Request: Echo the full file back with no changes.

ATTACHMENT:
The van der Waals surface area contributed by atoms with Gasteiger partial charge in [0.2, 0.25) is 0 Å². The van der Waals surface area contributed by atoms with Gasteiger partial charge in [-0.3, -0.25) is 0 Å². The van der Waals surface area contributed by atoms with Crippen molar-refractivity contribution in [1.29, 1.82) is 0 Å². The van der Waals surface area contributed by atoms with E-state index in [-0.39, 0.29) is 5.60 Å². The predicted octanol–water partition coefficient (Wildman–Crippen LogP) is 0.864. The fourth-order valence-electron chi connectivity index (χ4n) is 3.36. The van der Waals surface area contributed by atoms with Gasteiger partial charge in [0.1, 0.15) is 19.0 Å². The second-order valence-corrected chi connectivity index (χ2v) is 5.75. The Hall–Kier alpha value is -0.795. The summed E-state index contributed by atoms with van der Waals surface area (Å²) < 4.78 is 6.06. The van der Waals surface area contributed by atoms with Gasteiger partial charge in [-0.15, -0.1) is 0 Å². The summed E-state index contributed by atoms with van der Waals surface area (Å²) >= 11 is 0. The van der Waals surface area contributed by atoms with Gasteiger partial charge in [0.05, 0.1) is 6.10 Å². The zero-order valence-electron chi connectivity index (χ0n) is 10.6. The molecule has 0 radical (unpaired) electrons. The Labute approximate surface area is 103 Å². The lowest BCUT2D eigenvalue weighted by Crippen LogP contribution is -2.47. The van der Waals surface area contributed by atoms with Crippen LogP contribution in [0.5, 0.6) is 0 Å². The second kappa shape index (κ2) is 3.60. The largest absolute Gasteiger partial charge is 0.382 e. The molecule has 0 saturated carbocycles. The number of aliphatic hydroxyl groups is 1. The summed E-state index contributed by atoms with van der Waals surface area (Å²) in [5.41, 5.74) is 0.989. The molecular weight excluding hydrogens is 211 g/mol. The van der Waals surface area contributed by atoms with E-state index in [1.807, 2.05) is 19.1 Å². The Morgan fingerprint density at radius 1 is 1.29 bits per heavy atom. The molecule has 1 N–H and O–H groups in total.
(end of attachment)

The van der Waals surface area contributed by atoms with Gasteiger partial charge in [0.2, 0.25) is 0 Å². The van der Waals surface area contributed by atoms with Gasteiger partial charge in [-0.3, -0.25) is 0 Å². The van der Waals surface area contributed by atoms with Crippen molar-refractivity contribution in [1.29, 1.82) is 0 Å². The van der Waals surface area contributed by atoms with E-state index in [-0.39, 0.29) is 5.60 Å². The predicted octanol–water partition coefficient (Wildman–Crippen LogP) is 0.864. The fourth-order valence-electron chi connectivity index (χ4n) is 3.36. The van der Waals surface area contributed by atoms with Gasteiger partial charge in [0.1, 0.15) is 19.0 Å². The second-order valence-corrected chi connectivity index (χ2v) is 5.75. The Hall–Kier alpha value is -0.795. The summed E-state index contributed by atoms with van der Waals surface area (Å²) < 4.78 is 6.06. The van der Waals surface area contributed by atoms with Gasteiger partial charge in [-0.15, -0.1) is 0 Å². The summed E-state index contributed by atoms with van der Waals surface area (Å²) >= 11 is 0. The van der Waals surface area contributed by atoms with Gasteiger partial charge in [0.05, 0.1) is 6.10 Å². The zero-order valence-electron chi connectivity index (χ0n) is 10.6. The molecule has 0 radical (unpaired) electrons. The Labute approximate surface area is 103 Å². The lowest BCUT2D eigenvalue weighted by Crippen LogP contribution is -2.47. The van der Waals surface area contributed by atoms with Crippen LogP contribution in [0.5, 0.6) is 0 Å². The second kappa shape index (κ2) is 3.60. The largest absolute Gasteiger partial charge is 0.382 e. The molecule has 0 saturated carbocycles. The number of aliphatic hydroxyl groups is 1. The summed E-state index contributed by atoms with van der Waals surface area (Å²) in [5.41, 5.74) is 0.989. The molecular weight excluding hydrogens is 211 g/mol. The van der Waals surface area contributed by atoms with E-state index in [1.807, 2.05) is 19.1 Å². The Morgan fingerprint density at radius 1 is 1.29 bits per heavy atom. The molecule has 1 N–H and O–H groups in total.